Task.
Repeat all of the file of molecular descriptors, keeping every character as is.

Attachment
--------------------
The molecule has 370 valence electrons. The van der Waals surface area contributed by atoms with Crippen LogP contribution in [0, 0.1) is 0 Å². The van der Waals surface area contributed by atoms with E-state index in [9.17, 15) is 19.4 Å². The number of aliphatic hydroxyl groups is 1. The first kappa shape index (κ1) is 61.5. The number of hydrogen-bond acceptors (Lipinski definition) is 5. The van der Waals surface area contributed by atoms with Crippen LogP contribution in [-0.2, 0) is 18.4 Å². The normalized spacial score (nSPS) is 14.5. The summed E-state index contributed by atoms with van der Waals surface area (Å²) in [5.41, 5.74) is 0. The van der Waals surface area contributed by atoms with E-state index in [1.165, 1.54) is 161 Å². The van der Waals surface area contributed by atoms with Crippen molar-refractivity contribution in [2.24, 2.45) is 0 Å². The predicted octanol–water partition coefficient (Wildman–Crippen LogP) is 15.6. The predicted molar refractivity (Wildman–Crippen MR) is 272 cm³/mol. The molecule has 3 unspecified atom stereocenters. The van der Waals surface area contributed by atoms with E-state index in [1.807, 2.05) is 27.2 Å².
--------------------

The molecule has 370 valence electrons. The van der Waals surface area contributed by atoms with Crippen LogP contribution in [0, 0.1) is 0 Å². The van der Waals surface area contributed by atoms with E-state index in [9.17, 15) is 19.4 Å². The number of aliphatic hydroxyl groups is 1. The first kappa shape index (κ1) is 61.5. The number of hydrogen-bond acceptors (Lipinski definition) is 5. The van der Waals surface area contributed by atoms with Crippen LogP contribution in [-0.2, 0) is 18.4 Å². The normalized spacial score (nSPS) is 14.5. The summed E-state index contributed by atoms with van der Waals surface area (Å²) in [5.41, 5.74) is 0. The van der Waals surface area contributed by atoms with E-state index in [1.165, 1.54) is 161 Å². The van der Waals surface area contributed by atoms with Crippen molar-refractivity contribution in [2.24, 2.45) is 0 Å². The predicted octanol–water partition coefficient (Wildman–Crippen LogP) is 15.6. The predicted molar refractivity (Wildman–Crippen MR) is 272 cm³/mol. The molecule has 3 unspecified atom stereocenters. The van der Waals surface area contributed by atoms with E-state index in [1.807, 2.05) is 27.2 Å².